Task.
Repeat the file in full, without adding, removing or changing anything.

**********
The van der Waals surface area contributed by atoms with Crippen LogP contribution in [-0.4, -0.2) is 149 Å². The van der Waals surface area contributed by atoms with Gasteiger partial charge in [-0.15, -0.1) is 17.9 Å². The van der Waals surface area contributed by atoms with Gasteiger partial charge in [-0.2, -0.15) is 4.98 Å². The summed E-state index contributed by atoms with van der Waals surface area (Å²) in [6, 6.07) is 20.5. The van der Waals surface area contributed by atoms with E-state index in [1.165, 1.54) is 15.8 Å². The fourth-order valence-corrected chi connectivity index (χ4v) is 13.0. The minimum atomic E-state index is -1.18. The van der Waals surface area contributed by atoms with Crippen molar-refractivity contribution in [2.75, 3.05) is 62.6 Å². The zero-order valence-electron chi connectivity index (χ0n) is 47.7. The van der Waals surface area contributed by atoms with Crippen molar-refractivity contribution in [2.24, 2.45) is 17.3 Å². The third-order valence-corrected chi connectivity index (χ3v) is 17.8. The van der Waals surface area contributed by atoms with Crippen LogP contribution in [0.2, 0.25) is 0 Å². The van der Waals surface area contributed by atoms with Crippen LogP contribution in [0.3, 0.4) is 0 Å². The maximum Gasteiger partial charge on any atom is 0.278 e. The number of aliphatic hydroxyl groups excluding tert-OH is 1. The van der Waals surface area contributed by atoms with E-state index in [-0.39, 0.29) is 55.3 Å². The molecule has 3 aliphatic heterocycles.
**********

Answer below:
The van der Waals surface area contributed by atoms with Crippen LogP contribution in [-0.4, -0.2) is 149 Å². The van der Waals surface area contributed by atoms with Gasteiger partial charge in [-0.15, -0.1) is 17.9 Å². The van der Waals surface area contributed by atoms with Gasteiger partial charge in [-0.2, -0.15) is 4.98 Å². The summed E-state index contributed by atoms with van der Waals surface area (Å²) in [6, 6.07) is 20.5. The van der Waals surface area contributed by atoms with E-state index in [1.165, 1.54) is 15.8 Å². The fourth-order valence-corrected chi connectivity index (χ4v) is 13.0. The minimum atomic E-state index is -1.18. The van der Waals surface area contributed by atoms with Crippen molar-refractivity contribution in [2.75, 3.05) is 62.6 Å². The zero-order valence-electron chi connectivity index (χ0n) is 47.7. The van der Waals surface area contributed by atoms with Crippen molar-refractivity contribution in [2.24, 2.45) is 17.3 Å². The third-order valence-corrected chi connectivity index (χ3v) is 17.8. The van der Waals surface area contributed by atoms with Crippen LogP contribution in [0.2, 0.25) is 0 Å². The van der Waals surface area contributed by atoms with Crippen LogP contribution in [0.3, 0.4) is 0 Å². The maximum Gasteiger partial charge on any atom is 0.278 e. The number of aliphatic hydroxyl groups excluding tert-OH is 1. The van der Waals surface area contributed by atoms with E-state index in [-0.39, 0.29) is 55.3 Å². The molecule has 3 aliphatic heterocycles.